The idea of this work is simple and brilliant:

Two Vector Spaces Are Pulled on Each Other

Let’s say that we have word embeddings for two different languages. (Suppose that we work with texts from the same domain, say news or fiction books.) We can assume that the vocabularies of news corpora in a pair of languages are close: for the majority of words in the source corpus we can find their translations in the target news corpus — like president, taxation or ecology will be definitely presented in the news on both languages. So why we can’t we just juxtapose these words and pull one vector space on another? And we actually can. Even more, we can find a function to transform the whole space (and the dots i.e. vectors for words in it) to some other space, where these dots will be placed on dots in another space. In this work the authors show that this could be done in an unsupervised manner which means we have no need in explicit dictionary.

The Style-Transfer from Non-Parallel Text by Cross-Alignment paper is placed in this section since languages could be treated just like different styles of text and authors mention it in the paper. Also this work is interesting because they have their code published.

Controllable Text Generation

This section is really close to the previous one, but still a little bit different. The works in question here:

In the first paper we have a different approach to style transfer which is closer to controllable generation, so it is placed here instead of previous section where belongs its double. The idea of controllable generation could be illustrated by this figure:

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Controllable Text Generation

Here we see again the auto-encoder on text, but with additional information: the hidden representation of input (here it will be sense) is enriched by additional feature vector. This feature vector is encoding some specific properties of text, e.g. sentiment or grammar tense.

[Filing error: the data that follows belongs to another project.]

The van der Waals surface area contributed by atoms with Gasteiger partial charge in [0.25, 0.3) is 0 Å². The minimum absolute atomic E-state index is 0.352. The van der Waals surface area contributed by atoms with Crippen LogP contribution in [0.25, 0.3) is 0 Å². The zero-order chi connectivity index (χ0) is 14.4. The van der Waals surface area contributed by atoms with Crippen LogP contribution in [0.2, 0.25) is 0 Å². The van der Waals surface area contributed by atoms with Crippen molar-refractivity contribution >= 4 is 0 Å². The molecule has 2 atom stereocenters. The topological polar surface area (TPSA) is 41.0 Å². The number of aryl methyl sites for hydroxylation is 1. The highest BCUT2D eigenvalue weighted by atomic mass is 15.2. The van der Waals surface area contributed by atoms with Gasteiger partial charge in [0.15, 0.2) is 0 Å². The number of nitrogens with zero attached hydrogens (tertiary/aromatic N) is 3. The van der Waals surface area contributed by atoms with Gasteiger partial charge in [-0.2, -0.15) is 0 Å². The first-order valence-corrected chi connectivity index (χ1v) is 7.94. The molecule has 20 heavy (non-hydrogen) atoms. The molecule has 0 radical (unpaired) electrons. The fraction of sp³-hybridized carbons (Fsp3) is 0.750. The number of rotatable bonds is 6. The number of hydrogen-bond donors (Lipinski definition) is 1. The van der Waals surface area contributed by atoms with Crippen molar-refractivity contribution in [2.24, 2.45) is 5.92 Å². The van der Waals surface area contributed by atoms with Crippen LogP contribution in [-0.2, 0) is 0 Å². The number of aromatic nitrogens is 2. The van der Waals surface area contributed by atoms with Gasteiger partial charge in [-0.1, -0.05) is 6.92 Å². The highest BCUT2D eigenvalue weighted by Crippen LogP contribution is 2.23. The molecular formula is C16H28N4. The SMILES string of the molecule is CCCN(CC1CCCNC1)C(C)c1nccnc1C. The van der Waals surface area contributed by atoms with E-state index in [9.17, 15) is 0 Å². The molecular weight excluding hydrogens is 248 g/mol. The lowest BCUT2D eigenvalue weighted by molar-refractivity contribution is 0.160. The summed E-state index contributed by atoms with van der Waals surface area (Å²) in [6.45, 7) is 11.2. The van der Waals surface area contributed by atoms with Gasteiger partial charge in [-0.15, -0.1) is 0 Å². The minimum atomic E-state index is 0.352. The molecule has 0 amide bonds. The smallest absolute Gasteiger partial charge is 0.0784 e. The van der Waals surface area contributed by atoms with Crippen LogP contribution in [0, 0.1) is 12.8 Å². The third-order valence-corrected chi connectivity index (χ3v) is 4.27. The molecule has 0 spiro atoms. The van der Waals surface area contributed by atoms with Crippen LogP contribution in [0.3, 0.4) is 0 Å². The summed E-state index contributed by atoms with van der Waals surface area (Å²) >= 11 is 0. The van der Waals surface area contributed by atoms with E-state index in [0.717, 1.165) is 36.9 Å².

As you can see on the picture, we also have a discriminator in addition to auto-encoder. There could be even more than one discriminators if we have multiple properties encoded at once. So at the end we have a composite loss function — the reconstruction loss from auto-encoder and an additional loss for specified text features. Therefore, reconstruction loss here has somewhat different meaning — it represents only sense of a sentence, not its features we force to be explicit.

Simple Recurrent Unit

And the last but not least section. It is devoted again to speed of computation. Despite the fact that in the first part we discussed ground-breaking newcomers from Fully-Connected nets, all the field to this day works on Recurrent networks. And another well-known fact is that RNNs are much slower than CNNs. Or aren’t they? To answer this question, let’s explore this paper:

I think that authors of this work tried to answer the question: why RNNs are so slow? What makes them be like that? And they found the key: RNNs are sequential, this is in their nature. But what if we could do as little of sequentionality as possible? Let’s say that (almost) everything is independent of its previous state. Then we could process all the inputs in parallel. So our task is to throw out all unneeded dependencies on previous states. And that is where it comes to:

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SRU equations

As you can see, only two equations depend on previous state. And this equations work with vectors, not the matrices. All the heavy mathematics could be done independently in parallel. And at the end we just add few multiplications to handle the sequential nature of data. This setup proves to be great, check it out yourself:

SRU testing results

The Simple Recurrent Unit (SRU) speed is approaching that of CNN!


We can see that in 2017 the field has its own disruptors, like Transformer, and breakthroughs like Unsupervised Machine Translation, and also — the for common good the fast RNNs (which are faster than FasterRNNs, it you know what I mean). I’m looking into 2018 with aspiration of a new breakthroughs and advances in ways I still cannot imagine.